RD: The British spelling is because the record label behind this whole thing is British and you know, that’s just how the Queen would spell it.
We recorded it a year ago, and we had never really been in the studio for a month straight before, so we took advantage of all the nice toys they have. Some songs were written in the studio, some we had been working on off and on since the previous summer…A studio date here, a studio date there. But once Club AC30 got behind us they put us up for a month and we got busy. The most memorable thing for me was just working with Jason “Computer Boy” Buntz, ‘cuz he was not too afraid to try crazy ideas, and let me tell you, we both had plenty.
PM: How do you feel about all of the Pitchfork publicity? Yay, nay, indifference because publicity is publicity?
RD: Pitchfork gave us a good review once a long time ago, and it did help. but one can’t be too concerned with Pitchfork….we do our thing, they do theirs.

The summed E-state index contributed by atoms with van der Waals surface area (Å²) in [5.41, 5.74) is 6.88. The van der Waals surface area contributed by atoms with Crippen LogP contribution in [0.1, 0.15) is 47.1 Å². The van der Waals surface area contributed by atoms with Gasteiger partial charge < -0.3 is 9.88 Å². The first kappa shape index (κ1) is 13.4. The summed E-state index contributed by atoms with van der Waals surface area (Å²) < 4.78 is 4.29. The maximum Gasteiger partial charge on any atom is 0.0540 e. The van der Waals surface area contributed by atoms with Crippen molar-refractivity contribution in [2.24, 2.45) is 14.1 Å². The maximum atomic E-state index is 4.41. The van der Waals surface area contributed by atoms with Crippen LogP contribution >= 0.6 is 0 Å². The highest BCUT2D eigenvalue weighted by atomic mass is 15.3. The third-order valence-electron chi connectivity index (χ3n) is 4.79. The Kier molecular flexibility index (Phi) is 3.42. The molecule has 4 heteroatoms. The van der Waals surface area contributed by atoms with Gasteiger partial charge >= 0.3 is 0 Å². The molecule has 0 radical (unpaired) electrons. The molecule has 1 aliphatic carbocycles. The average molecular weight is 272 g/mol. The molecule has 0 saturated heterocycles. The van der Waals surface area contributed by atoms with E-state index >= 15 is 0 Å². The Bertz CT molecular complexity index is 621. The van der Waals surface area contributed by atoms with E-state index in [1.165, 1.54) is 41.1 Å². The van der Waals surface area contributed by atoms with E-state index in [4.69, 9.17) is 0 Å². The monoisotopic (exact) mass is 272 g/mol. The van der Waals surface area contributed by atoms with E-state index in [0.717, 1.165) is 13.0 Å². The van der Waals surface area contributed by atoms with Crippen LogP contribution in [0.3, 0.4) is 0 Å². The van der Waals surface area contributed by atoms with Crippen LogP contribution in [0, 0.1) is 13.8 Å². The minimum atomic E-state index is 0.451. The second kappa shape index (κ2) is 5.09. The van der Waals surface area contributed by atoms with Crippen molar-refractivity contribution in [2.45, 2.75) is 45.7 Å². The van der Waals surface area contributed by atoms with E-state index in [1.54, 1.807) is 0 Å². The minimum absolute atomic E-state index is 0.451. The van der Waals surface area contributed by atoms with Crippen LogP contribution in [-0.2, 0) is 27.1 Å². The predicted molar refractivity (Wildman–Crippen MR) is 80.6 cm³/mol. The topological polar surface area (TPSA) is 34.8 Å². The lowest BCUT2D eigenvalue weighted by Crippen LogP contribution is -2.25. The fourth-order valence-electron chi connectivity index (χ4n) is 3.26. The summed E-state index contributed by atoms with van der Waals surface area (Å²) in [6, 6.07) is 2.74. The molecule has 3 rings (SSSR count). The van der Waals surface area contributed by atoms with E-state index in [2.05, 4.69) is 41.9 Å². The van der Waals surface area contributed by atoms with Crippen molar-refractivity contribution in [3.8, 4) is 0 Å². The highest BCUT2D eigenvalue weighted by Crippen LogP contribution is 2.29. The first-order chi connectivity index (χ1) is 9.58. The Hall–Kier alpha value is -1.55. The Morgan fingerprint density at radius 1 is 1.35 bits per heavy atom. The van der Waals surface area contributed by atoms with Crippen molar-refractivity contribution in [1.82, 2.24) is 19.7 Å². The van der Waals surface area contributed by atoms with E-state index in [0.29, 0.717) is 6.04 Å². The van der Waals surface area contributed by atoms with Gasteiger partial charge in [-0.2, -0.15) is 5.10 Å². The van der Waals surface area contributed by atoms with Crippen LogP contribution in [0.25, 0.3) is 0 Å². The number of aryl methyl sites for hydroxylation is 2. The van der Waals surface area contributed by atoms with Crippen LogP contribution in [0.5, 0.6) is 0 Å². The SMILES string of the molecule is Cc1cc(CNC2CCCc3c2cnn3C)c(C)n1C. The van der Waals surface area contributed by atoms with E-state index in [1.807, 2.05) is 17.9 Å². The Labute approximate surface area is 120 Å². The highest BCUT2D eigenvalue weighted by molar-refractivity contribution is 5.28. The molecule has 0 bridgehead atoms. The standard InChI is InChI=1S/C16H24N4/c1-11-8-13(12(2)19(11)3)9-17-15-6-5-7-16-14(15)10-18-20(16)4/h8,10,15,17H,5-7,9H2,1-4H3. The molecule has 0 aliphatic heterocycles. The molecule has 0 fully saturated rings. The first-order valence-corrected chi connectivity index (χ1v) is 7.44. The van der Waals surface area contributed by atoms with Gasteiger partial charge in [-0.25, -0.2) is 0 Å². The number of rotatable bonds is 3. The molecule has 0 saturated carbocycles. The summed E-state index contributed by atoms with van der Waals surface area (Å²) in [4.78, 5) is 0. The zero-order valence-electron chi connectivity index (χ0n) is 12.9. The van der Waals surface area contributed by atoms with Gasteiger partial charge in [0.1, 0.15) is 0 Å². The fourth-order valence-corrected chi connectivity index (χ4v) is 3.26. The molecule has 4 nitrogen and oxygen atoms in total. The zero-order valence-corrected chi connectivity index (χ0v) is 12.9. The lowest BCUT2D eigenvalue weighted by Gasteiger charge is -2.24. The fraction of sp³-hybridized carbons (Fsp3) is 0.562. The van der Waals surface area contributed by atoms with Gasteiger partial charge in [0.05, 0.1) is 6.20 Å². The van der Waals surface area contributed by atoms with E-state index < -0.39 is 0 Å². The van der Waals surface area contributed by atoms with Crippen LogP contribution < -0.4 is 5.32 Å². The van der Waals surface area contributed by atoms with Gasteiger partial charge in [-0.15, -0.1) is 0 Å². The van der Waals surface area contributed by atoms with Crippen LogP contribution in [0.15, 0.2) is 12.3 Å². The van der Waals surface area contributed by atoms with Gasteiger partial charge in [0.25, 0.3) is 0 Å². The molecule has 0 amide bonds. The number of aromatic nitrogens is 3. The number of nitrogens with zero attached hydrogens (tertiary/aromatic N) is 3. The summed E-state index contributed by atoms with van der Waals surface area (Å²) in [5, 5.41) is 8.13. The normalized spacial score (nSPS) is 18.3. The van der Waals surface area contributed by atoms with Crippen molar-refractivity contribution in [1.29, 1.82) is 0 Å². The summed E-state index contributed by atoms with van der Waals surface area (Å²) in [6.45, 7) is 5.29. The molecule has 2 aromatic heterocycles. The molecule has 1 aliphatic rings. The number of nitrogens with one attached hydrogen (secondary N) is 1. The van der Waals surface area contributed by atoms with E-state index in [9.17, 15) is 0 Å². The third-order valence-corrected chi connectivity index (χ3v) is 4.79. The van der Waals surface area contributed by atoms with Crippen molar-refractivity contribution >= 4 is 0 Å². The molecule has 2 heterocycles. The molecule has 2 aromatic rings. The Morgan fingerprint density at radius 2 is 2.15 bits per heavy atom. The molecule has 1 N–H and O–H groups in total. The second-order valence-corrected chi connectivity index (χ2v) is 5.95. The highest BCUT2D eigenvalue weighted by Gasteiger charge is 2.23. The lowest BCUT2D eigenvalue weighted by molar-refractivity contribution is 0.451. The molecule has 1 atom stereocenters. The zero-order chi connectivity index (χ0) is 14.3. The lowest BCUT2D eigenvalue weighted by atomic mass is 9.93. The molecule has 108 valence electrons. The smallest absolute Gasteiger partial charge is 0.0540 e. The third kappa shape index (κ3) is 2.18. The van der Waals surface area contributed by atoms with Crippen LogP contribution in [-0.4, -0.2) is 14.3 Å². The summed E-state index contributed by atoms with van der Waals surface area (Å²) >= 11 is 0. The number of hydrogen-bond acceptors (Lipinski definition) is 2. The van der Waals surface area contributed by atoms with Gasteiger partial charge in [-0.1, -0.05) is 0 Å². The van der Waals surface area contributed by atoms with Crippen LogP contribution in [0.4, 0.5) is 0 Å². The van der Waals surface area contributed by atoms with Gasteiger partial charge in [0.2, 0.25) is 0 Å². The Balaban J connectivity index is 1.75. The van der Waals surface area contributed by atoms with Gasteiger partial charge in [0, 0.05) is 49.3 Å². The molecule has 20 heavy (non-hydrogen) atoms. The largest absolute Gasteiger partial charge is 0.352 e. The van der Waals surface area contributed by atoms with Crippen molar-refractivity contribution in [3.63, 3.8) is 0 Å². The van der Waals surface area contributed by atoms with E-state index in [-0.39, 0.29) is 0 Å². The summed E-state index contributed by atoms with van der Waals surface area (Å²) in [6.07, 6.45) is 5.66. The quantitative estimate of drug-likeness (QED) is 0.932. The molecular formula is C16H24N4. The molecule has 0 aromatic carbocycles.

PM: A lot of listeners have decided you channel a lot of JAMC, MBV, and the other usual shoegaze suspects. But I’ve often found that when listeners peg all sorts of influences on a band, the band doesn’t even have them on the
mental list. Do you have a mental list, and if so who are they?
RD: Every time I hear a really shitty band, it inspires me to make something better. So there’s all that…plus you know, there’s plenty of music that influences us besides “shoegaze”: Black Flag, Fugazi, Ramones, Devo, Dance House Children, Descendents, Nirvana, Nirvana, Nirvana, Beat Happening, Guitar Wolf…
PM: For our SXSW attendees, where is the best place to get the best burger in Austin?
RD:P. Terry’s, ‘cuz they have vegetarian burgers, as well as a great meat burger (so I’m told). Hut’s is consistently kick ass.
PM: A lot of your recent tour dates have been in Europe, one of them with the legendary Dean Wareham and Britta Phillips (what a bill..G500 fans must be peeing their pants, as I think those that don’t already like you will after the show). It must be weird to play with folks who have been doing this for decades, like David Gedge and Dean, in an intimidating way. Have you noticed a difference between the veterans and the newbies?